Acts 25:13 – 27
13After several days had passed, King Agrippa and Bernice arrived at Caesarea to welcome Festus. 14Since they were staying there several days, Festus laid Paul’s case before the king, saying, “There is a man here who was left in prison by Felix. 15When I was in Jerusalem, the chief priests and the elders of the Jews informed me about him and asked for a sentence against him. 16I told them that it was not the custom of the Romans to hand over anyone before the accused had met the accusers face to face and had been given an opportunity to make a defense against the charge. 17So when they met here, I lost no time, but on the next day took my seat on the tribunal and ordered the man to be brought. 18When the accusers stood up, they did not charge him with any of the crimes that I was expecting. 19Instead they had certain points of disagreement with him about their own religion and about a certain Jesus, who had died, but whom Paul asserted to be alive. 20Since I was at a loss how to investigate these questions, I asked whether he wished to go to Jerusalem and be tried there on these charges. 21But when Paul had appealed to be kept in custody for the decision of his Imperial Majesty, I ordered him to be held until I could send him to the emperor.” 22Agrippa said to Festus, “I would like to hear the man myself.” “Tomorrow,” he said, “you will hear him.” 23So on the next day Agrippa and Bernice came with great pomp, and they entered the audience hall with the military tribunes and the prominent men of the city. Then Festus gave the order and Paul was brought in. 24And Festus said, “King Agrippa and all here present with us, you see this man about whom the whole Jewish community petitioned me, both in Jerusalem and here, shouting that he ought not to live any longer. 25But I found that he had done nothing deserving death; and when he appealed to his Imperial Majesty, I decided to send him. 26But I have nothing definite to write to our sovereign about him. Therefore I have brought him before all of you, and especially before you, King Agrippa, so that, after we have examined him, I may have something to write— 27for it seems to me unreasonable to send a prisoner without indicating the charges against him.”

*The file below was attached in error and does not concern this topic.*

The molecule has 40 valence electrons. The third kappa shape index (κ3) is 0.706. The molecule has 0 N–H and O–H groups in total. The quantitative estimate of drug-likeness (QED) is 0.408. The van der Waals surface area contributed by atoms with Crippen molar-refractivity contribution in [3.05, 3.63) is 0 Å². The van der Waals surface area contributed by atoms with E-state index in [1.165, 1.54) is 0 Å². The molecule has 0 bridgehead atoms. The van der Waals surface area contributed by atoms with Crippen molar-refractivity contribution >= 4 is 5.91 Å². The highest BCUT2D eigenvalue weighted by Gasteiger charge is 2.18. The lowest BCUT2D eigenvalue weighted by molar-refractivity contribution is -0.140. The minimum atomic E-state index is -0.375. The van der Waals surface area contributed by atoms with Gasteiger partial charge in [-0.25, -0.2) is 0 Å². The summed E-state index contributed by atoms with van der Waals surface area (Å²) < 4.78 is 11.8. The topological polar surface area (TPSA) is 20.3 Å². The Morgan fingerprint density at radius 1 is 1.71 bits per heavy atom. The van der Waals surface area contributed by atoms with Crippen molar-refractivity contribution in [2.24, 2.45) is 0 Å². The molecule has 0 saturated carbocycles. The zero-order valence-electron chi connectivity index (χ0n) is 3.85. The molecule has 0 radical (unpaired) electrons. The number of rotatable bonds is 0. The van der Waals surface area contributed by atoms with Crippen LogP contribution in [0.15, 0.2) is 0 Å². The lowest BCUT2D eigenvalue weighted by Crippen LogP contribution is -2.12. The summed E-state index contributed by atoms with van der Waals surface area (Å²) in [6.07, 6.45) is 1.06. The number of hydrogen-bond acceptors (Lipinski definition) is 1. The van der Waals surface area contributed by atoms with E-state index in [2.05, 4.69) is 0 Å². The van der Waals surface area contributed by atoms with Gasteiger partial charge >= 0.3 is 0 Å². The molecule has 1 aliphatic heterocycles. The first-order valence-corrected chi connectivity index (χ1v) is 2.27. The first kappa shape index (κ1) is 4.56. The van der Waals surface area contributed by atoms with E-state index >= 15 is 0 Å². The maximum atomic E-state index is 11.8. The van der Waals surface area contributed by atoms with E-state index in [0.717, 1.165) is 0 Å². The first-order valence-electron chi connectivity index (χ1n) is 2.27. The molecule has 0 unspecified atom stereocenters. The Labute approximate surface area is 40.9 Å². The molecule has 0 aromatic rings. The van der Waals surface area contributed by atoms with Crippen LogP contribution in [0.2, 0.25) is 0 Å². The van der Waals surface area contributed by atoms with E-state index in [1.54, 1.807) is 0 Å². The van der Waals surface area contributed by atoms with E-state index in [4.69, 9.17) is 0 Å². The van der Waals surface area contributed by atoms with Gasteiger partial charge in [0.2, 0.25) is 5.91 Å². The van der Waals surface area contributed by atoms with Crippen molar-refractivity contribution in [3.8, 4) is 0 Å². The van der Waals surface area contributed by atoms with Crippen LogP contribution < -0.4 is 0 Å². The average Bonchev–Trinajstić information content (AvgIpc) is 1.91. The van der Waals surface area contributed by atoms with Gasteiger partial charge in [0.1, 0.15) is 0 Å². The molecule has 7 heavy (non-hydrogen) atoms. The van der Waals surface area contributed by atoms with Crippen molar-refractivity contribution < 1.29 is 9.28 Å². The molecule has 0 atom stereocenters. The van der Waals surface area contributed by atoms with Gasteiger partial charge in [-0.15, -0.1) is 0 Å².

King Agrippa II, son of Herod Agrippa I – who had James killed and Peter imprisoned, and great-grandson of Herod the Great, was the last of Herod the Great’s line to rule; he was the king of Iturea and Trachonitis and parts of Galilee and Perea. Bernice was his sister, who lived at her brother’s court after having been widowed. At this point, the king and his sister came to Caesarea to welcome the new governor, Festus.
Festus presented the case of Paul to the king and Bernice, asking for advice. (They did not have jurisdiction over the matter, since it originated in Jerusalem – Judea.) He tells of how neither the charges nor Paul’s defense made sense to him, but that the “whole Jewish community” had petitioned him to put Paul to death. And when Paul appealed to the emperor, he “decided to send him”. As we have said, he actually had no choice in the matter once a Roman citizen appealed to the emperor; but, he is presenting the case in the way that puts himself in the best light. He asks Agrippa to hear the case with him, so that he may know what to write to the emperor when he sends the man to Rome. They come into the audience hall, some say this was actually the theater at Caesarea, with great pomp, with all the officers and local officials gathered. I like to picture Paul making his defense in the great theater, for I have been there. (I will attach a photo – photo 1 is our group gathering at the theater; photo 2 is Bishop Carter speaking there, where Paul might have spoken.)
Everyone is present; the stage is set, and they send for Paul.